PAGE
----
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Sunday, May 06, 2007

Change And The Store Experience

A Change of Seasons originally uploaded by Jeffcl_2000.
Two articles from the January 2007 issue of National Floor Trends caught my attention.

Designs in Style: Customers are changing… What if you changed too? by Annette Callari asks whether your shopping experience "truly appeal[s] to shoppers on as many SENSORY levels as possible." She offers practical suggestions that stores can readily implement to adapt to changing consumer sensibilities, and explores a series of "What If" customer scenarios that will get you thinking.

Showroom Management: Should Your Store Design Have an Expiration Date? by Janet Carter asks an extremely pertinent question. In fact, you absolutely should have an expiration date associated with your store design to FORCE a more frequent revamping of your store environment.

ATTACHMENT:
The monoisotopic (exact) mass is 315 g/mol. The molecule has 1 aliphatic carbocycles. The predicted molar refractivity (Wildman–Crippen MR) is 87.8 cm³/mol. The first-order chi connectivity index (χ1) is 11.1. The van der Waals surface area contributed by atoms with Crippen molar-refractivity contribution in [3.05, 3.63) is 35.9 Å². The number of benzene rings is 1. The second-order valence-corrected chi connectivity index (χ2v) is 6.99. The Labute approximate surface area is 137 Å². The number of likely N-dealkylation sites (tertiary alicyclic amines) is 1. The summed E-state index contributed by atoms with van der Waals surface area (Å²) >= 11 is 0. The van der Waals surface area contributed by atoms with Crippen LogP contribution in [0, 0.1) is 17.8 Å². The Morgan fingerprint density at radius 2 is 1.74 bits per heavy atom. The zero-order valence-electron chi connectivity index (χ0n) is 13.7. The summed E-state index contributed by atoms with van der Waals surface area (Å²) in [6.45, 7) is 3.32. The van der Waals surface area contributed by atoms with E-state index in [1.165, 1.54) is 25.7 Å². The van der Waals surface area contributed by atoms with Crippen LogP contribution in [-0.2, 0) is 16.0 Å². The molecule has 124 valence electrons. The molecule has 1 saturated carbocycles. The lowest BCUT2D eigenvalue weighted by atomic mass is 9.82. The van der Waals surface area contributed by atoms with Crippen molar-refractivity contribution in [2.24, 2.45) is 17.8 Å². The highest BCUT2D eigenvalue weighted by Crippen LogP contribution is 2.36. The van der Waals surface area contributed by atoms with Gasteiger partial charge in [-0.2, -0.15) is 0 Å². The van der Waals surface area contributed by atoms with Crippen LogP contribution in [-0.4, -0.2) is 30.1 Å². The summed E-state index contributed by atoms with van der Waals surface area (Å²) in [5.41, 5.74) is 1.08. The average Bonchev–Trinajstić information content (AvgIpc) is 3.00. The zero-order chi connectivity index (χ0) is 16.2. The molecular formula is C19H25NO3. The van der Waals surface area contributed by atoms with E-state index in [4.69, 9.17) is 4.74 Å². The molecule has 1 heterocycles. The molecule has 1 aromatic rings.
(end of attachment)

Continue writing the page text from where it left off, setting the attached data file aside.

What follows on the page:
I love her characterization of "tired-looking stores that are long overdue for a redesign." I have several of those by me [including the one with the permanent broken sign and the ever present - but only seasonally lit - Rudolph in the window] and bet you do, too. Please don't be one of them!

The reason to be concerned? These tired details communicate in no uncertain terms that your consumer - and particularly your woman customer - should go elsewhere if she wants to be delighted with product choices [i.e., fashionable and up-to-date], customer service and the overall retail experience. On the other hand, the sensory touches state on multiple levels that this is a store that understands marketing to women and meeting the needs of the primary decision maker. After all, the consumer has changed, evolving into a sophisticated and knowledgeable being with plenty of retail options to choose from particularly if she doesn't like your experience. It's quite simple. If you can't evolve with her, then you're in the wrong business!

For added perspective and ideas on how to keep your store looking fresh, interesting and relevant to your customers, consider these two previous posts : A Store That Floors: Aggieland Carpet One and Engaging The Consumer... Via Store Windows.

Change that keeps pace with your evolving customer can only benefit the store experience as well as your bottom line.

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